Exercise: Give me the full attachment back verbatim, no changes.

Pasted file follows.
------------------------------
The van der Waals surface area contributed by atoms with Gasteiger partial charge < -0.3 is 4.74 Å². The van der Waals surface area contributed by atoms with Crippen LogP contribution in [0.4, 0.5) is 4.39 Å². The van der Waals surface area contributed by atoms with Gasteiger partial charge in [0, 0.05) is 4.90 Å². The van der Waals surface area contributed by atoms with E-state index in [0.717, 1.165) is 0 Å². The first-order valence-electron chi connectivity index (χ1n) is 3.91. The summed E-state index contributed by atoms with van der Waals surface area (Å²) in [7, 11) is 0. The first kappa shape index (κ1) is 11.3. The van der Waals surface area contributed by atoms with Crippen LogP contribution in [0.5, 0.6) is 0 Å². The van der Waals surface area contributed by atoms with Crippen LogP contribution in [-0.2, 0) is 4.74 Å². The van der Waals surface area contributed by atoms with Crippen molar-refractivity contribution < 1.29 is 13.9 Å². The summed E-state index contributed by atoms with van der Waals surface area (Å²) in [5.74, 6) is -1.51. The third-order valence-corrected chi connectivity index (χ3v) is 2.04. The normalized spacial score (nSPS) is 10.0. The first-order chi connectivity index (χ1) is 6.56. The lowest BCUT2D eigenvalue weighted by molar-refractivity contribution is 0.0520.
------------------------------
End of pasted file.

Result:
The van der Waals surface area contributed by atoms with Gasteiger partial charge < -0.3 is 4.74 Å². The van der Waals surface area contributed by atoms with Crippen LogP contribution in [0.4, 0.5) is 4.39 Å². The van der Waals surface area contributed by atoms with Gasteiger partial charge in [0, 0.05) is 4.90 Å². The van der Waals surface area contributed by atoms with E-state index in [0.717, 1.165) is 0 Å². The first-order valence-electron chi connectivity index (χ1n) is 3.91. The summed E-state index contributed by atoms with van der Waals surface area (Å²) in [7, 11) is 0. The first kappa shape index (κ1) is 11.3. The van der Waals surface area contributed by atoms with Crippen LogP contribution in [0.5, 0.6) is 0 Å². The van der Waals surface area contributed by atoms with Crippen LogP contribution in [-0.2, 0) is 4.74 Å². The van der Waals surface area contributed by atoms with Crippen molar-refractivity contribution < 1.29 is 13.9 Å². The summed E-state index contributed by atoms with van der Waals surface area (Å²) in [5.74, 6) is -1.51. The third-order valence-corrected chi connectivity index (χ3v) is 2.04. The normalized spacial score (nSPS) is 10.0. The first-order chi connectivity index (χ1) is 6.56. The lowest BCUT2D eigenvalue weighted by molar-refractivity contribution is 0.0520.